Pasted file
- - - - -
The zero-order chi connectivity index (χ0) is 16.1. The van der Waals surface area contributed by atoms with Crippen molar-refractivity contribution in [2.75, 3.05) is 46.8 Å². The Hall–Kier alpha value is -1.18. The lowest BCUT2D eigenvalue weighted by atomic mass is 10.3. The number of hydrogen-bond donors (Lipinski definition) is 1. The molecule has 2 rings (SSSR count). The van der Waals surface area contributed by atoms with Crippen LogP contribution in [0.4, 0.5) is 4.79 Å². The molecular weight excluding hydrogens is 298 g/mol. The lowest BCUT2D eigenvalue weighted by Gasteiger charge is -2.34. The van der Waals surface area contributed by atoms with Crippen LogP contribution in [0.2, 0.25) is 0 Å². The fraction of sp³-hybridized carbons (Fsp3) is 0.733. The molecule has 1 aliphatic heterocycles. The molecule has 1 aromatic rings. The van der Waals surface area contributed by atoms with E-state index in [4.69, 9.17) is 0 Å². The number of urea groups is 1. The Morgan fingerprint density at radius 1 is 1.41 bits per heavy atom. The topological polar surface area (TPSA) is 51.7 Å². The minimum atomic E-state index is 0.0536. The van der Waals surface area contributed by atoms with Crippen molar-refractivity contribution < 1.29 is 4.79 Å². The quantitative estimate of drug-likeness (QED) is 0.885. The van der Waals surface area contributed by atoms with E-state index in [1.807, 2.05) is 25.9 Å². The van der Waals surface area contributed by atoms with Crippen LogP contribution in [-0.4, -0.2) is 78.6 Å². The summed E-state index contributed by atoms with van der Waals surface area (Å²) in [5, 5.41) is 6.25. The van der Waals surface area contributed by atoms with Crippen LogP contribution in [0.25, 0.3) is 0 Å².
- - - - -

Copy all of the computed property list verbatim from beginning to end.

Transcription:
The zero-order chi connectivity index (χ0) is 16.1. The van der Waals surface area contributed by atoms with Crippen molar-refractivity contribution in [2.75, 3.05) is 46.8 Å². The Hall–Kier alpha value is -1.18. The lowest BCUT2D eigenvalue weighted by atomic mass is 10.3. The number of hydrogen-bond donors (Lipinski definition) is 1. The molecule has 2 rings (SSSR count). The van der Waals surface area contributed by atoms with Crippen LogP contribution in [0.4, 0.5) is 4.79 Å². The molecular weight excluding hydrogens is 298 g/mol. The lowest BCUT2D eigenvalue weighted by Gasteiger charge is -2.34. The van der Waals surface area contributed by atoms with Crippen LogP contribution in [0.2, 0.25) is 0 Å². The fraction of sp³-hybridized carbons (Fsp3) is 0.733. The molecule has 1 aliphatic heterocycles. The molecule has 1 aromatic rings. The van der Waals surface area contributed by atoms with E-state index in [4.69, 9.17) is 0 Å². The number of urea groups is 1. The Morgan fingerprint density at radius 1 is 1.41 bits per heavy atom. The topological polar surface area (TPSA) is 51.7 Å². The minimum atomic E-state index is 0.0536. The van der Waals surface area contributed by atoms with Crippen molar-refractivity contribution < 1.29 is 4.79 Å². The quantitative estimate of drug-likeness (QED) is 0.885. The van der Waals surface area contributed by atoms with E-state index in [1.807, 2.05) is 25.9 Å². The van der Waals surface area contributed by atoms with Crippen LogP contribution in [-0.4, -0.2) is 78.6 Å². The summed E-state index contributed by atoms with van der Waals surface area (Å²) in [5, 5.41) is 6.25. The van der Waals surface area contributed by atoms with Crippen LogP contribution in [0.25, 0.3) is 0 Å².